Option 2: Read 11 Anti-Racist Actions You Can Take At Work – Today and Every Day(opens in new window)

      This article shares 11 different actions you can adopt to help you integrate small actions in everyday interactions at work that can lead to a more inclusive and validating workspace for all those impacted by racism.

      Option 3: Watch 10 Ways to Promote Anti-Racism In The Workplace - FORBES (opens in new window)

      This video clip highlights 10 actions that can promote an anti-racist environment at work to help increase intentionality of addressing racism through anti-racist actions.

      Today’s Action:

      A. Reflection: Reflect on today’s reading or video clip and highlight actions that you believe are important to practice in the workplace. What actions do you feel will be an easier adoption to your everyday workspace? What are actions do you feel will be more challenging to adopt into your everyday actions? Come up with a commitment that includes your list of actions that you want to integrate into your workspace and share with a co-worker in conversation to talk about how that can impact your workspace and how to stay accountable to that commitment.

      B. Reflection: Public commitment – identify your list of actions that you would like to integrate into your everyday life and create a timeline of being able to practice and implement your list of actions. Remember, it takes 21 days to build a habit, so practicing these actions everyday will help you build your habit of inclusion. Post this list and your commitment on social media, or email this list to your closest friends to solicit accountability partners.

    • Day 19: Building a Culture of Equity

      Day 19!

      Today’s focus is on building a culture of equity. Building a culture of equity takes courage, takes vulnerability of those most impacted by the lack of access to equity, and it takes people power to bring visibility to it and enact actions small and big to shift this paradigm. This is where you come in and throughout this challenge, you have been able to engage in small actions to build a habit of integrating equity and anti-racist work into your everyday life.

      Today’s challenge is to read about ways we can stand in solidarity with one another in this pursuit of equity, diversity, and inclusion at Chico State.

      Option 1: Read Together, You Can Redeem the Soul of Our Nation(opens in new window)

      This article was written as an opinion piece submitted by the late Joh Lewis to the New York times talking about the fight for social justice and the redemption of the United States for people of color, especially black folks.

      Option 2: Read Checklist for Allies Against Racism (PDF)

      This checklist is a starting guide to actions and intentions you can use to think about your everyday actions and how they can be more intentionally inclusive to equity, diversity, and inclusion.

      Today’s Action:

      A. Reflection: For today’s challenge, it is important to acknowledge that implementing and integrating actions into your everyday life is challenging, and that equity work is challenging. From what you have read today, what are ways you currently practice advocacy and equity? What are things you have always wanted to do but seem to not have been able to do, that you would like to do to advocate for a culture of equity? Share this with a close friend, colleague, family member, or community member.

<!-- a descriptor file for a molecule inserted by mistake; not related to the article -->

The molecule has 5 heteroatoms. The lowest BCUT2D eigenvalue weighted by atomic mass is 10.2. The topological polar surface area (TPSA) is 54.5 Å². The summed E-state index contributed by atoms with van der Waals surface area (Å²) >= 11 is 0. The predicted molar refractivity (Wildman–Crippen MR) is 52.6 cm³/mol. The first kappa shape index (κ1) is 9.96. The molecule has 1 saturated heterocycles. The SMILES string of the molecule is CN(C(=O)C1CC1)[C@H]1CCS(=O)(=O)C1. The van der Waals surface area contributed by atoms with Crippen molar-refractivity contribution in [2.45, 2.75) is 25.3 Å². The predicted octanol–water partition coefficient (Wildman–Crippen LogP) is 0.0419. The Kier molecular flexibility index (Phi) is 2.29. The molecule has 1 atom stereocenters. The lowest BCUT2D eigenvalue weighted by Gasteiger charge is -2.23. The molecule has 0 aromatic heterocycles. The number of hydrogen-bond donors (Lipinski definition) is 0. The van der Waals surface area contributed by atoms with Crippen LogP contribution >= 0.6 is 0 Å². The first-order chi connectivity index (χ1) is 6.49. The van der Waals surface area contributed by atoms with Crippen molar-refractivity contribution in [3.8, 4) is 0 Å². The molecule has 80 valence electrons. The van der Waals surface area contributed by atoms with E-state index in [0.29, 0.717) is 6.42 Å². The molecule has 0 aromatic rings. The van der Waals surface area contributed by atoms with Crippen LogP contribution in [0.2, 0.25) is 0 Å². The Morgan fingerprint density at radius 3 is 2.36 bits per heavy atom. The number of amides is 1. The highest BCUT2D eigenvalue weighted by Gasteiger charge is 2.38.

B. Engage in dialogue: Share in space and community with 2 or more people and talk about the article your read and engage in dialogue around why people engage in equity work and why people may not engage in equity work. What are some of the challenges in your personal experience on building equity in your spaces? What are some of the ways you have been able to engage in advocacy since starting this 21-day challenge?

    • Day 20: Calling In or Calling Out – How do you approach keeping/holding people accountable? 

      Day 20 and we are almost done! We have today and Monday left in our 21-day challenge! Keep it up!

      Accountability has been intertwined in this challenge because engaging in a challenge can be tough and accountability to the actions taken from that challenge can be even more challenging. When something happens and there needs to be accountability, we often see people calling out actions or inactions of others in a way that can be divisive and dismissive sometimes to the effort being put into working towards equity and anti-racist work.

      It is important to be able to engage in space that allows for mistakes to occur and for there to be opportunities for growth and accountability without creating harmful shame around actions. Today’s challenge focuses on calling in versus calling out as a tool to engage in space with each other and as a method of accountability in a way that is bridge building.

      Option 1: Listen: Longtime Activist Loretta Ross Speaks Out Against the Call-Out Culture (opens in new window)

      This podcast showcases Loretta Ross and her views against the “calling-out” culture, the toxic environments calling out can create, and instead offering the ability to call in.

      Option 2: Read: Interrupting Bias: Calling Out vs. Calling In (PDF)

      This article focuses on understanding and interrupting bias and breaking down the pros and cons calling others out versus you calling in as a method of accountability.

      Today’s Action:

      A) Reflection: After reading or listening to the option you chose, engage in a personal reflection by writing out the answers to the following questions: 1) Which method are you most comfortable using: calling out, calling in, or staying silent? 2) What perspectives did you learn about calling in versus calling out? 3) Is there an example situation in your life where you have used calling out as a method of accountability? What could you have done differently to use “calling in” to respond to that situation?

      B) Action: Gather a group either virtually, over the phone, or on social media to have a discussion on the pros and cons of calling in versus calling out and talk about ways you can engage with each other in staying accountable to being anti-racist and calling in.